The impressive fortifications of Luxembourg are a major attraction of this European capital city of the similarly named country. The ruins of these Luxembourgian fortifications, which were amongst the strongest in nineteenth-century Europe, were added to the UNESCO World Cultural Heritage list in 1993.
Luxembourg city’s history goes back to the tenth century when Count Sigefroi of the Mosel picked the Bock promontory to erect a fortress. He called his castle Lucilinburhuc – the name evolved through the centuries to the French Luxembourg and the German Luxemburg. In English, the French spelling is mostly used.
Luxembourg was originally part of the Holy Roman Empire but through history, the territory also found itself under control of Burgundians, the Austrian Habsburgs, the French, Spanish, Dutch, and Prussians. Independence free of foreign interference only came in 1867.
The important strategic position between Germany, France, and mostly foreign-controlled Belgium meant that Luxembourg was always going to be contentious territory. As a result, between the sixteenth and late nineteenth centuries, Luxembourg was one of the strongest fortified cities in Europe. During the early nineteenth century, it was even compared to the impenetrable Gibraltar.
UNESCO-listed Fortifications in Luxembourg
Luxembourg Castle was built from 963 onwards. The town that grew around it was enclosed by a wall during the eleventh century and a second outer wall followed a century later.
Full fortification of the city started under the rule of Habsburg Emperor Charles V from the mid-sixteenth century onwards. Over the following three hundred years, some of the best military architects in Europe would expand and maintain the fortifications.
At is peak, Luxembourg’s fortifications had three defense rings, a citadel, more than 20 forts, and 23 km (14 miles) of casemates or bombproof tunnels. The fortifications in total covered a surface area of 180 ha (450 acres) while the civilian town Luxembourg was only 120 ha (300 acres) large.
The European superpowers decided in the Second Treaty of London (11 May 1867) that the fortifications had to be torn down. In return, Luxembourg’s perpetual neutrality was agreed upon and the Prussian garrison had to leave town. The destruction was mostly completed by 1883 and today only about ten percent of the original fortifications remain.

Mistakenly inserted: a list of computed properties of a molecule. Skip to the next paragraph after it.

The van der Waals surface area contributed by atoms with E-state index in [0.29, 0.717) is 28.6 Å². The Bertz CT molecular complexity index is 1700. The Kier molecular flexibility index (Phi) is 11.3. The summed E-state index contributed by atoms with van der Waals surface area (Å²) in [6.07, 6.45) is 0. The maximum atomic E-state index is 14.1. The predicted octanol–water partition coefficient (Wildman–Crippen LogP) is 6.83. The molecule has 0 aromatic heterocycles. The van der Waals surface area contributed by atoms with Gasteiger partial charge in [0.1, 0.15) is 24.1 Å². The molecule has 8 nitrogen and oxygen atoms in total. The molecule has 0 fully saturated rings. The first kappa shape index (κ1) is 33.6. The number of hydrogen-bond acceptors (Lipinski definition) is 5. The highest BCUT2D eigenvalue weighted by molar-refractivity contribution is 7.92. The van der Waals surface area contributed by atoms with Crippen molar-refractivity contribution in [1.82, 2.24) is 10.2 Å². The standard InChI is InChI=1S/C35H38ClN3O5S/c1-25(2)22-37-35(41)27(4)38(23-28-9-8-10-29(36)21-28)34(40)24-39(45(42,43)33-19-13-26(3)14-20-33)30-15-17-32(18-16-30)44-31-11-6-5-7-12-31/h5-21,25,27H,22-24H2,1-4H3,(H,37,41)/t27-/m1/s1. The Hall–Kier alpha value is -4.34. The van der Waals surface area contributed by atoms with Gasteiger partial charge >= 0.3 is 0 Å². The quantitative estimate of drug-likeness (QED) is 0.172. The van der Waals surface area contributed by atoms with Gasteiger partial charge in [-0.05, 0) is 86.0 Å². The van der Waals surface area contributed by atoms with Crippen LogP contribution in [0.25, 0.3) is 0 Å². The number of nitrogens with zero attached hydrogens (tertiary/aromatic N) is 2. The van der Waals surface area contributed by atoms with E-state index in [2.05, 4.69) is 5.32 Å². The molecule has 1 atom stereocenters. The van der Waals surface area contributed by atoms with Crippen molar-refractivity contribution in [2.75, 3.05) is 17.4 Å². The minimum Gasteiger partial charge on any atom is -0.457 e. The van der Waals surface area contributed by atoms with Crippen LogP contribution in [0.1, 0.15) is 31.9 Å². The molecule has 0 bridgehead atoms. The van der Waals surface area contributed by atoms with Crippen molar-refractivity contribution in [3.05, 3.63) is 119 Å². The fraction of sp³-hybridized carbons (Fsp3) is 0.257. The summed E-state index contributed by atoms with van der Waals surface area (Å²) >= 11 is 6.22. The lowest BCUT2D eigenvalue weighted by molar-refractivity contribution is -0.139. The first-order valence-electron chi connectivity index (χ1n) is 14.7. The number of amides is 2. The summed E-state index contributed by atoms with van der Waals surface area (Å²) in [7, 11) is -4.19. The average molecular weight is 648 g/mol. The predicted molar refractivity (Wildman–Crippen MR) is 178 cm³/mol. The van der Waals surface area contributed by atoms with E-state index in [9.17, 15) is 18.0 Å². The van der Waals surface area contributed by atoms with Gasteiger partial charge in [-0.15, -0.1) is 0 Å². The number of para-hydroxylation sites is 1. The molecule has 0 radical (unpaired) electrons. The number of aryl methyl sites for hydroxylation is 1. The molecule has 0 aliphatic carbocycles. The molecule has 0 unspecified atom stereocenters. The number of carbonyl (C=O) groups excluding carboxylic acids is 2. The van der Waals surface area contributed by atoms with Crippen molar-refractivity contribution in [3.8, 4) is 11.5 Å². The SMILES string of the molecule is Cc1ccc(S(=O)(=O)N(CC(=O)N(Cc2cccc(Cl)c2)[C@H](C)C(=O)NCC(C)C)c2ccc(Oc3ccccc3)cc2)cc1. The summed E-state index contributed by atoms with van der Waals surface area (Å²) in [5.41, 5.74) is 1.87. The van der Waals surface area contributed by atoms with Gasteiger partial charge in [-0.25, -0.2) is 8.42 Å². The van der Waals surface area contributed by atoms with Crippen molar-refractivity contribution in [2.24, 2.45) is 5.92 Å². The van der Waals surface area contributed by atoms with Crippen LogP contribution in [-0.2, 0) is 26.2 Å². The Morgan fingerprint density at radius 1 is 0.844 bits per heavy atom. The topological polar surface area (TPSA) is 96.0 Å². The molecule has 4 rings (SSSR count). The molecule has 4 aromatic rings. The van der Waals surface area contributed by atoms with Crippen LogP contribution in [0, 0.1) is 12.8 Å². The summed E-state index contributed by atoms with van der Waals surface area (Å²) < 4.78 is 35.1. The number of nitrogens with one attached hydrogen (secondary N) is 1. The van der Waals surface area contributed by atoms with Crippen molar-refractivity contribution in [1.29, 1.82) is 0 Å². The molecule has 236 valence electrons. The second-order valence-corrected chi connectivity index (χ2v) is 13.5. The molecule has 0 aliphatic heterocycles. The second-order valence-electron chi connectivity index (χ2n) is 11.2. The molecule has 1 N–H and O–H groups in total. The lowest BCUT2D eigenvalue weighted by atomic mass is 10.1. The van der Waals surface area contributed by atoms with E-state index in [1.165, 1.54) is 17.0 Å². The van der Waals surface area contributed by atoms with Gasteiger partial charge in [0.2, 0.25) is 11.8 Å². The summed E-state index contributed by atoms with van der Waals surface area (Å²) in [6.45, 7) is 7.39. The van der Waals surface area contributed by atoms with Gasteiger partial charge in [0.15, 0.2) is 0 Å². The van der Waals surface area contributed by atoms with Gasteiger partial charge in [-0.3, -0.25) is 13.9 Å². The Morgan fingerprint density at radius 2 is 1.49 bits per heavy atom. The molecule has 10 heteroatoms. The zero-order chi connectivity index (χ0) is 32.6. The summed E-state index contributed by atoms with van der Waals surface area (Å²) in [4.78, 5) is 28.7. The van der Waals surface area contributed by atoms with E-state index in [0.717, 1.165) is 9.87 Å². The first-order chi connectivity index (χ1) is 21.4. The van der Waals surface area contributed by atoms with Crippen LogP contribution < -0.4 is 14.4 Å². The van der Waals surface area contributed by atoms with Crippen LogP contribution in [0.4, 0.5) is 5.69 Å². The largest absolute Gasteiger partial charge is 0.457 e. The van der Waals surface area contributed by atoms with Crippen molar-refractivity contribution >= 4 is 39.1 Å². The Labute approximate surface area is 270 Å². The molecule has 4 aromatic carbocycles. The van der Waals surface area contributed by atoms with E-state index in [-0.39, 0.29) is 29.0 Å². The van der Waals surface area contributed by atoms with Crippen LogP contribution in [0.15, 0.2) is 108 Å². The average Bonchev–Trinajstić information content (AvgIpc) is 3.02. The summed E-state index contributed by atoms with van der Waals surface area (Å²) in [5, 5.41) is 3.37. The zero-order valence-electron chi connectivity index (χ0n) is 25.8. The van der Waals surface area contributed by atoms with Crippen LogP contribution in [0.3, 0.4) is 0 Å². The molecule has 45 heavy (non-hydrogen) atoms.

The fortifications of Luxembourg as well as part of its old town was inscribed on the UNESCO World Cultural Heritage list as an outstanding example of European military architecture spanning several centuries.
Visiting the Luxembourg Fortifications
Most of the fortifications can be appreciated for free and at will by hiking around them – the views from the Chemin de la Corniche are particularly good but it is also rewarding to walk through the valleys to see what attackers had to face. Such hikes give visitors the opportunity to appreciate not only the natural and architectural beauty of Luxembourg but also its clearly advantageous location for pre-twentieth-century defense purposes.
Around 17 km (10 miles) of the casemates survived the nineteenth-century destruction. Some of these tunnels are open to the public:
The Bock Casemates with museum are open daily from March to October, from 10 am to 5 pm and may be explored at will.
The Petrusse Casemates are only open during Luxembourgian school holidays, daily from 11 am to 4 pm. Tours are compulsory – tour times are posted at the entrance.
Luxembourg has many other sights worth seeing from beautiful nature to interesting architecture ranging from historic to ultramodern buildings. It also has a US Military Cemetery with the grave of General George S. Patton. Although Luxembourg is slightly removed from modern communication routes, various transportation options are available to reach Luxembourg from other European cities.
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